Shunting is a neurosurgical procedure to facilitate the drainage of excess CSF (thereby reducing ICP). A shunt is essentially a silicone tube inserted somewhere in the fluid spaces of the central nervous system, which then drains CSF to the circulatory system or one of the body cavities. There are various types and configurations of shunts; lumboperitoneal (LP) shunts drain from the lumbar spine to the peritoneal cavity, while ventriculoatrial (VA) shunts run from the cerebral ventricles to the heart. Although shunts can dysfunction due to occlusion, infection, malfunction, etc., they are very effective in normalizing CSF pressures. The absence of papilledema or longstanding symptoms make successful shunting less likely.[12] Studies have shown that shunting procedures are becoming more common as the rate of severe obesity rises.[13]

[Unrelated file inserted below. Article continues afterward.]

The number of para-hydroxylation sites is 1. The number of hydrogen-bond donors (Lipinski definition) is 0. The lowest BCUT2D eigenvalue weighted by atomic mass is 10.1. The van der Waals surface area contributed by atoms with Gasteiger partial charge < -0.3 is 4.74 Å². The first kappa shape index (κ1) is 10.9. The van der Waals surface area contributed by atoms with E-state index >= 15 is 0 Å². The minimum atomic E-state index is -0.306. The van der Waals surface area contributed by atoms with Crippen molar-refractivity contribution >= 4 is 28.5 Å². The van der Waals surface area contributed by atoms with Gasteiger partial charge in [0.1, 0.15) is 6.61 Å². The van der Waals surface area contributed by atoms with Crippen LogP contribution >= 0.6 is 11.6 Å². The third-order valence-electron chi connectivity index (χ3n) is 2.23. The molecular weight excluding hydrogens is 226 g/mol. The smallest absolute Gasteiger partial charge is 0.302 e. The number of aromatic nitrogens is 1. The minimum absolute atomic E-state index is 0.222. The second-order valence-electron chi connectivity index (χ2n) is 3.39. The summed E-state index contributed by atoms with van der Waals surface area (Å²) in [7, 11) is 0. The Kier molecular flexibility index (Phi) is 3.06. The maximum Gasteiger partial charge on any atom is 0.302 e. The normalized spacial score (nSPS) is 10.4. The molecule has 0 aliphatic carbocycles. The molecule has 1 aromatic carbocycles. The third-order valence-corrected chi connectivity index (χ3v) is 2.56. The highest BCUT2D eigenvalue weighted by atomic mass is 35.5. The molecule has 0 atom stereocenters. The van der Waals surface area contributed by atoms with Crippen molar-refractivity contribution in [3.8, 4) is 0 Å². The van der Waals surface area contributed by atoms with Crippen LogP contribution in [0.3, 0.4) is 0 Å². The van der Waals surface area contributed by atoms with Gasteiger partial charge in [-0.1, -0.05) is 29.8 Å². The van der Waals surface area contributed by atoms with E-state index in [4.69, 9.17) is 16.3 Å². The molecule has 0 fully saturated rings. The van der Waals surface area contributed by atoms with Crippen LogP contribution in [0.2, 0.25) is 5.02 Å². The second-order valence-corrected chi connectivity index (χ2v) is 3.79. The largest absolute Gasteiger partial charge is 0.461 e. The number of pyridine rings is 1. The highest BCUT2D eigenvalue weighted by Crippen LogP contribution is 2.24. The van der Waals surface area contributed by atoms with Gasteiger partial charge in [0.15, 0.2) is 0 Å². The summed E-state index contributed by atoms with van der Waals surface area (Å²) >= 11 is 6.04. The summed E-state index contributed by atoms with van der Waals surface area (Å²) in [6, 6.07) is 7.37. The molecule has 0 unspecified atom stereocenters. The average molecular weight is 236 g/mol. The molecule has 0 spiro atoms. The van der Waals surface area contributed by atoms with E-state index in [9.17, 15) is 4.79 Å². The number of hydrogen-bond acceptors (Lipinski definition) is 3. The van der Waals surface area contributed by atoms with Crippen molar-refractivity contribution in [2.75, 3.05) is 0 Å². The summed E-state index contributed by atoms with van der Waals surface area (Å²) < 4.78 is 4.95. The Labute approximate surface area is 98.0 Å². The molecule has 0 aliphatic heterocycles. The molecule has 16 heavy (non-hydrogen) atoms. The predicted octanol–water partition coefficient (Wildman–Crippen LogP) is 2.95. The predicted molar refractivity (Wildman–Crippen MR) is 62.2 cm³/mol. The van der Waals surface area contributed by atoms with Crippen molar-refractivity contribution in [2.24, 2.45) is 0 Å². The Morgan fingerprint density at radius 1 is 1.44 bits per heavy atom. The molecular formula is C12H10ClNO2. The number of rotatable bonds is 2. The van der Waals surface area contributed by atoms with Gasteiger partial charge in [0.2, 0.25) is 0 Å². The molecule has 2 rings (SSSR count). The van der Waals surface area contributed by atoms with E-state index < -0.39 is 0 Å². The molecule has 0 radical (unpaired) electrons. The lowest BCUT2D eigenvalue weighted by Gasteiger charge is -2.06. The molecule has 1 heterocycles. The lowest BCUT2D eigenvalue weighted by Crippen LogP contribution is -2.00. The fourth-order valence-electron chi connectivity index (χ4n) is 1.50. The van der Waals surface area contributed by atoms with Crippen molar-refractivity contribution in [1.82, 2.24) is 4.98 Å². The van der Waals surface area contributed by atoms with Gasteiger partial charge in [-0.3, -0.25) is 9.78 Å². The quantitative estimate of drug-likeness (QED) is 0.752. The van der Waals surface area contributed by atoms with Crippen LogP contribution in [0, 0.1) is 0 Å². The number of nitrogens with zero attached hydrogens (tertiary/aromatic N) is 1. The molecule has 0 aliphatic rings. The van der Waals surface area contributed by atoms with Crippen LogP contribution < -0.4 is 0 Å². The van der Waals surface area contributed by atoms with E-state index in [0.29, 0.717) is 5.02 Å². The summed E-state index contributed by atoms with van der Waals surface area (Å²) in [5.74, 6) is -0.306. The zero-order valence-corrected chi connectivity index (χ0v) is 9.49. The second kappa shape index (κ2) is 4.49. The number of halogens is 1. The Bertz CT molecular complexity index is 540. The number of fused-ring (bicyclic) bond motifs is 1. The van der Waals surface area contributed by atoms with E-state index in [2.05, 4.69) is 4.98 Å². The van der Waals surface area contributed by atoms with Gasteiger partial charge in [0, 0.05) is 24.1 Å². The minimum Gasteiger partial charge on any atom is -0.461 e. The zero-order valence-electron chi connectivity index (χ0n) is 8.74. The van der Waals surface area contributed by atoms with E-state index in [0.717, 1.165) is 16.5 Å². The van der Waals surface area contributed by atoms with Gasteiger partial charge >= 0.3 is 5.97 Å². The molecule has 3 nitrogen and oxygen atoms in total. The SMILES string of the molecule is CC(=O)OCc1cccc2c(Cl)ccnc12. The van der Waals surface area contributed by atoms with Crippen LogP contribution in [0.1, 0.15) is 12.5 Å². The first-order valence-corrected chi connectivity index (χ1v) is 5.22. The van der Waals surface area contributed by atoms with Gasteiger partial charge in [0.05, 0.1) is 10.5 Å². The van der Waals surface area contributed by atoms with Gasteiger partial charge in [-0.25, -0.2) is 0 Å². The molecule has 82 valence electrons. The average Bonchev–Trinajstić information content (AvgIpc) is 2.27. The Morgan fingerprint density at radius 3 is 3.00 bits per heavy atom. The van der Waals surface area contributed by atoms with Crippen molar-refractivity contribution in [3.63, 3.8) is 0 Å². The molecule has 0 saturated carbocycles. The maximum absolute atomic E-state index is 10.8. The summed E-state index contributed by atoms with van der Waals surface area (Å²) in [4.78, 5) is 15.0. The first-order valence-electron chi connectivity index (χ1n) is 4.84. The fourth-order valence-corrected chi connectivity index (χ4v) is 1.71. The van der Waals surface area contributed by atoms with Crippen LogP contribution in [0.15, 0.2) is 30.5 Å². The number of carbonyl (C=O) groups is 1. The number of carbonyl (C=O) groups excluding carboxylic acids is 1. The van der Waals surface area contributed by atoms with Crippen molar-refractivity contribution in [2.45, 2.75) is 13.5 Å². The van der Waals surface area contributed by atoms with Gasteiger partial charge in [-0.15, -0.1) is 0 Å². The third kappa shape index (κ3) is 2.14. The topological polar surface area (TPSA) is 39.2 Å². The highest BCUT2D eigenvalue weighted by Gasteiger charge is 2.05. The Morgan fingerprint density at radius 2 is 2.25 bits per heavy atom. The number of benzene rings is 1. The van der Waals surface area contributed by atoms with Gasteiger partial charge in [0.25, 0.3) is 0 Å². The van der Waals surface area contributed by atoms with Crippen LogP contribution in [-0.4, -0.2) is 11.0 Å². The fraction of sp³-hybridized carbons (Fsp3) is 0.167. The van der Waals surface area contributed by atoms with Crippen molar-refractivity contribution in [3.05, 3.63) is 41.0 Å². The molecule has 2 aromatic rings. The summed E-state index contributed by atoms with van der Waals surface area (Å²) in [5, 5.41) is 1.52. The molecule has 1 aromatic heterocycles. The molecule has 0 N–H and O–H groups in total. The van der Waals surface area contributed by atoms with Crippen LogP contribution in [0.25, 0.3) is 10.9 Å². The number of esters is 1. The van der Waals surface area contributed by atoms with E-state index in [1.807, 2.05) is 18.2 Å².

In cases of severe obesity, gastric bypass surgery has been shown to lead to a marked improvement in symptoms.[14]


Lumbar puncture

CSF pressure may be temporarily decreased by repeated "therapeutic" (as opposed to diagnostic) lumbar punctures (to remove excessive cerebrospinal fluid). However, this is generally regarded as a "holding measure" until medical or surgical treatment has been instituted.[6][13]


The best studied medical treatment is the carbonic anhydrase inhibitor acetazolamide, which reduces CSF production.[6] Other drugs such as furosemide and various diuretics, topiramate and prednisone may be used in an attempt to reduce ICP.